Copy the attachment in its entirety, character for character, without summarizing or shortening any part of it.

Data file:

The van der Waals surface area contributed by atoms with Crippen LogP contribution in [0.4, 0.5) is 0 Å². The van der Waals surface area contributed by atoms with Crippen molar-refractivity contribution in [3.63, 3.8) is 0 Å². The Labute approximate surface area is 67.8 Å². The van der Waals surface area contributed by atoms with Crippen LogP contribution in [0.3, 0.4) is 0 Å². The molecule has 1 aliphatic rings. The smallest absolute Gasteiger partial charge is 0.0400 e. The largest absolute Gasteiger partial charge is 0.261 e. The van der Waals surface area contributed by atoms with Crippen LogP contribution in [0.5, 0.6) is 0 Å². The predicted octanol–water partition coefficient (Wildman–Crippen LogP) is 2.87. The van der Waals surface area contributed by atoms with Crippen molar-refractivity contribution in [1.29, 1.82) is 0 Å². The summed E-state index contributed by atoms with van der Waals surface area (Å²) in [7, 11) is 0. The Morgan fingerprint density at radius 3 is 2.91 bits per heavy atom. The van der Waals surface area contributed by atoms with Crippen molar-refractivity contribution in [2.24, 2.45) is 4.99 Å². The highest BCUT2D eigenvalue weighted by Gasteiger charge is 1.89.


The van der Waals surface area contributed by atoms with Crippen LogP contribution in [0.4, 0.5) is 0 Å². The van der Waals surface area contributed by atoms with Crippen molar-refractivity contribution in [3.63, 3.8) is 0 Å². The Labute approximate surface area is 67.8 Å². The van der Waals surface area contributed by atoms with Crippen LogP contribution in [0.3, 0.4) is 0 Å². The molecule has 1 aliphatic rings. The smallest absolute Gasteiger partial charge is 0.0400 e. The largest absolute Gasteiger partial charge is 0.261 e. The van der Waals surface area contributed by atoms with Crippen LogP contribution in [0.5, 0.6) is 0 Å². The predicted octanol–water partition coefficient (Wildman–Crippen LogP) is 2.87. The van der Waals surface area contributed by atoms with Crippen molar-refractivity contribution in [1.29, 1.82) is 0 Å². The summed E-state index contributed by atoms with van der Waals surface area (Å²) in [7, 11) is 0. The Morgan fingerprint density at radius 3 is 2.91 bits per heavy atom. The van der Waals surface area contributed by atoms with Crippen molar-refractivity contribution in [2.24, 2.45) is 4.99 Å². The highest BCUT2D eigenvalue weighted by Gasteiger charge is 1.89.